Figure 2. Potassium excretion (UKV), sodium excretion (UNaV), fractional sodium excretion (FENa), and glomerular filtration rate (GFR) in normovolemic and hypervolemic intact (I) and denervated (D) dogs during 60 min spontaneous respiration with continuous positive-pressure airway pressure (CPAP) of 4 cm H2O (CPAP), 120-min positive end-expiratory pressure, and again at 60-min CPAP (n = 8). Values are mean +/− SE. *Significantly different (P < 0.05).
Figure 2. Potassium excretion (UKV), sodium excretion (UNaV), fractional sodium excretion (FENa), and glomerular filtration rate (GFR) in normovolemic and hypervolemic intact (I) and denervated (D) dogs during 60 min spontaneous respiration with continuous positive-pressure airway pressure (CPAP) of 4 cm H2O (CPAP), 120-min positive end-expiratory pressure, and again at 60-min CPAP (n = 8). Values are mean +/− SE. *Significantly different (P < 0.05).
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Figure 3. Cumulative sodium (cum Na balance) and water balance (cum H2O balance) during the 4-h course of the experiment in hypervolemic (continuous infusion of 0.5 ml [middle dot] kg body weight-1[middle dot] min-1of a balanced electrolyte infusion) intact (I) and renally denervated (D) dogs (n = 8; mean +/− SE).
Figure 3. Cumulative sodium (cum Na balance) and water balance (cum H2O balance) during the 4-h course of the experiment in hypervolemic (continuous infusion of 0.5 ml [middle dot] kg body weight-1[middle dot] min-1of a balanced electrolyte infusion) intact (I) and renally denervated (D) dogs (n = 8; mean +/− SE).
Figure 3. Cumulative sodium (cum Na balance) and water balance (cum H2O balance) during the 4-h course of the experiment in hypervolemic (continuous infusion of 0.5 ml [middle dot] kg body weight-1[middle dot] min-1of a balanced electrolyte infusion) intact (I) and renally denervated (D) dogs (n = 8; mean +/− SE).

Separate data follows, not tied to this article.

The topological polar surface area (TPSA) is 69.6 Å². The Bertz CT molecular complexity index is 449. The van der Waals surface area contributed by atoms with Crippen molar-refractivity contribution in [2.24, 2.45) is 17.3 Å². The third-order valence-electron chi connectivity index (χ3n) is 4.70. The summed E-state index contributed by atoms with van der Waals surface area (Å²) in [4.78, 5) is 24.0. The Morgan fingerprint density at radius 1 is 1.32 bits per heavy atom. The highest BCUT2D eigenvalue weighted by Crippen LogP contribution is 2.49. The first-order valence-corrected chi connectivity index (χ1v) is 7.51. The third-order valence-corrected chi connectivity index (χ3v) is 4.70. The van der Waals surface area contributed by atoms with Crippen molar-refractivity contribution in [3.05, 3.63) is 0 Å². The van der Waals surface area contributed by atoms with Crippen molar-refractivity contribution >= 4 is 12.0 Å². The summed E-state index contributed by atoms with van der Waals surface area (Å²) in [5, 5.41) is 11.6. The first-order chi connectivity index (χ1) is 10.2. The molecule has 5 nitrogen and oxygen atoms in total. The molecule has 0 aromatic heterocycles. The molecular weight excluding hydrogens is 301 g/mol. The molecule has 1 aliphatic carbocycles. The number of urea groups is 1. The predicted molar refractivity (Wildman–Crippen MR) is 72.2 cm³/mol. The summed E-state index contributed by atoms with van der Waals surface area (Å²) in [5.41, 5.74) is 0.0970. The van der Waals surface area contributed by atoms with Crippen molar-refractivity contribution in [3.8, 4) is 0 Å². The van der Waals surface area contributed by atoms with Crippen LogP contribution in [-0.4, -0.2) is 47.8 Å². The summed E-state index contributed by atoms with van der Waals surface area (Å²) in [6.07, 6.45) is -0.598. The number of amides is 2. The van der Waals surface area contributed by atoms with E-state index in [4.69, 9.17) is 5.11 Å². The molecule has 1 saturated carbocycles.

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Figure 4. Plasma values of antidiuretic hormone (ADH), atrial natriuretic hormone (ANP), aldosterone (Aldo), plasma renin activity (PRA) during spontaneous respiration with continuous positive-pressure aiway pressure (CPAP) of 4 cm H2O, positive end-expiratory pressure (PEEP), and again CPAP. [black diamond] Normovolemic, intact;[white heart] normovolemic, renally denervated; hypervolemic, intact;[white square] hypervolemic, renally denervated (n = 8; means +/− SE). Significant differences (P < 0.05):#CPAP first hour vs. CPAP fourth hour;[section] CPAP first hour vs. PEEP;[dagger] PEEP vs. CPAP fourth hour;* normovolemic vs. hypervolemic.
Figure 4. Plasma values of antidiuretic hormone (ADH), atrial natriuretic hormone (ANP), aldosterone (Aldo), plasma renin activity (PRA) during spontaneous respiration with continuous positive-pressure aiway pressure (CPAP) of 4 cm H2O, positive end-expiratory pressure (PEEP), and again CPAP. [black diamond] Normovolemic, intact;[white heart] normovolemic, renally denervated; hypervolemic, intact;[white square] hypervolemic, renally denervated (n = 8; means +/− SE). Significant differences (P < 0.05):#CPAP first hour vs. CPAP fourth hour;[section] CPAP first hour vs. PEEP;[dagger] PEEP vs. CPAP fourth hour;* normovolemic vs. hypervolemic.
Figure 4. Plasma values of antidiuretic hormone (ADH), atrial natriuretic hormone (ANP), aldosterone (Aldo), plasma renin activity (PRA) during spontaneous respiration with continuous positive-pressure aiway pressure (CPAP) of 4 cm H2O, positive end-expiratory pressure (PEEP), and again CPAP. [black diamond] Normovolemic, intact;[white heart] normovolemic, renally denervated; hypervolemic, intact;[white square] hypervolemic, renally denervated (n = 8; means +/− SE). Significant differences (P < 0.05):#CPAP first hour vs. CPAP fourth hour;[section] CPAP first hour vs. PEEP;[dagger] PEEP vs. CPAP fourth hour;* normovolemic vs. hypervolemic.
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Table 1. Plasma Values and Hormones
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Table 1. Plasma Values and Hormones
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Table 2. Plasma Catecholamines
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Table 2. Plasma Catecholamines
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Table 3. Airway Pressure and Arterial Blood Gases
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Table 3. Airway Pressure and Arterial Blood Gases
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Table 4. Hemodynamic Data
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Table 4. Hemodynamic Data